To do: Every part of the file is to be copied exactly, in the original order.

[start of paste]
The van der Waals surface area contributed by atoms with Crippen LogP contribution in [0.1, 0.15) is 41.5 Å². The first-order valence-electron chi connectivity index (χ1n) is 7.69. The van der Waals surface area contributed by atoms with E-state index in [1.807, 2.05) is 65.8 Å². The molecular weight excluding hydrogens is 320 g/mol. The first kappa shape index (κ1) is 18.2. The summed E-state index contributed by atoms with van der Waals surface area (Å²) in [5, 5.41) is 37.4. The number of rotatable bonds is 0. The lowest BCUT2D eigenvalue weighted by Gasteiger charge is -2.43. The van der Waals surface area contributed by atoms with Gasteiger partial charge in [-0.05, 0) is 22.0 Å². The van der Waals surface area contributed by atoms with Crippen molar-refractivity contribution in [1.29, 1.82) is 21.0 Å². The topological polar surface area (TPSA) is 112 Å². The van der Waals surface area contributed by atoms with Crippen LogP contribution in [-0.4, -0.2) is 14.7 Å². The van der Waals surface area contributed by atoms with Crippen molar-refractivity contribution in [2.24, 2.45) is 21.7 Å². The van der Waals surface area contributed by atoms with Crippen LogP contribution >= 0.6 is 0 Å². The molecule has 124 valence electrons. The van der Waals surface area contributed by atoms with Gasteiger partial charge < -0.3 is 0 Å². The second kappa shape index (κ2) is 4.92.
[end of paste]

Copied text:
The van der Waals surface area contributed by atoms with Crippen LogP contribution in [0.1, 0.15) is 41.5 Å². The first-order valence-electron chi connectivity index (χ1n) is 7.69. The van der Waals surface area contributed by atoms with E-state index in [1.807, 2.05) is 65.8 Å². The molecular weight excluding hydrogens is 320 g/mol. The first kappa shape index (κ1) is 18.2. The summed E-state index contributed by atoms with van der Waals surface area (Å²) in [5, 5.41) is 37.4. The number of rotatable bonds is 0. The lowest BCUT2D eigenvalue weighted by Gasteiger charge is -2.43. The van der Waals surface area contributed by atoms with Gasteiger partial charge in [-0.05, 0) is 22.0 Å². The van der Waals surface area contributed by atoms with Crippen molar-refractivity contribution in [1.29, 1.82) is 21.0 Å². The topological polar surface area (TPSA) is 112 Å². The van der Waals surface area contributed by atoms with Crippen LogP contribution in [-0.4, -0.2) is 14.7 Å². The van der Waals surface area contributed by atoms with Crippen molar-refractivity contribution in [2.24, 2.45) is 21.7 Å². The van der Waals surface area contributed by atoms with Crippen LogP contribution >= 0.6 is 0 Å². The molecule has 124 valence electrons. The van der Waals surface area contributed by atoms with Gasteiger partial charge < -0.3 is 0 Å². The second kappa shape index (κ2) is 4.92.